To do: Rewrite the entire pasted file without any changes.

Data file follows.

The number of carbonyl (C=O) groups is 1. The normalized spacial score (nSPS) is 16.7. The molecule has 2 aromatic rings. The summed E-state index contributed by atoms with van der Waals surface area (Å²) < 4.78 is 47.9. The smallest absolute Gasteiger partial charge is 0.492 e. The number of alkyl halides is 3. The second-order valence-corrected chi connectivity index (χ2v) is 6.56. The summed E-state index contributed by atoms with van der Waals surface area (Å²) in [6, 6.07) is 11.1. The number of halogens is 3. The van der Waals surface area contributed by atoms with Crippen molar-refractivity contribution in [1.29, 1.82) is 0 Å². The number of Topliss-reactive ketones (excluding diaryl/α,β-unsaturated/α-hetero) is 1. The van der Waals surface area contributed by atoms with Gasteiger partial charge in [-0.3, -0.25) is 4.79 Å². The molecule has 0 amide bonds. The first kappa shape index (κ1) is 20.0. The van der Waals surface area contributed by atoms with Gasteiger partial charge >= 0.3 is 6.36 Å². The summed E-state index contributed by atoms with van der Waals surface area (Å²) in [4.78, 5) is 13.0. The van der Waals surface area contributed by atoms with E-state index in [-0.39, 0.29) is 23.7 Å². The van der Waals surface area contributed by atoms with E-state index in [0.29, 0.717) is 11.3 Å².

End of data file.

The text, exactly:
The number of carbonyl (C=O) groups is 1. The normalized spacial score (nSPS) is 16.7. The molecule has 2 aromatic rings. The summed E-state index contributed by atoms with van der Waals surface area (Å²) < 4.78 is 47.9. The smallest absolute Gasteiger partial charge is 0.492 e. The number of alkyl halides is 3. The second-order valence-corrected chi connectivity index (χ2v) is 6.56. The summed E-state index contributed by atoms with van der Waals surface area (Å²) in [6, 6.07) is 11.1. The number of halogens is 3. The van der Waals surface area contributed by atoms with Crippen molar-refractivity contribution in [1.29, 1.82) is 0 Å². The number of Topliss-reactive ketones (excluding diaryl/α,β-unsaturated/α-hetero) is 1. The van der Waals surface area contributed by atoms with Gasteiger partial charge in [-0.3, -0.25) is 4.79 Å². The molecule has 0 amide bonds. The first kappa shape index (κ1) is 20.0. The van der Waals surface area contributed by atoms with Gasteiger partial charge >= 0.3 is 6.36 Å². The summed E-state index contributed by atoms with van der Waals surface area (Å²) in [4.78, 5) is 13.0. The van der Waals surface area contributed by atoms with E-state index in [-0.39, 0.29) is 23.7 Å². The van der Waals surface area contributed by atoms with E-state index in [0.29, 0.717) is 11.3 Å².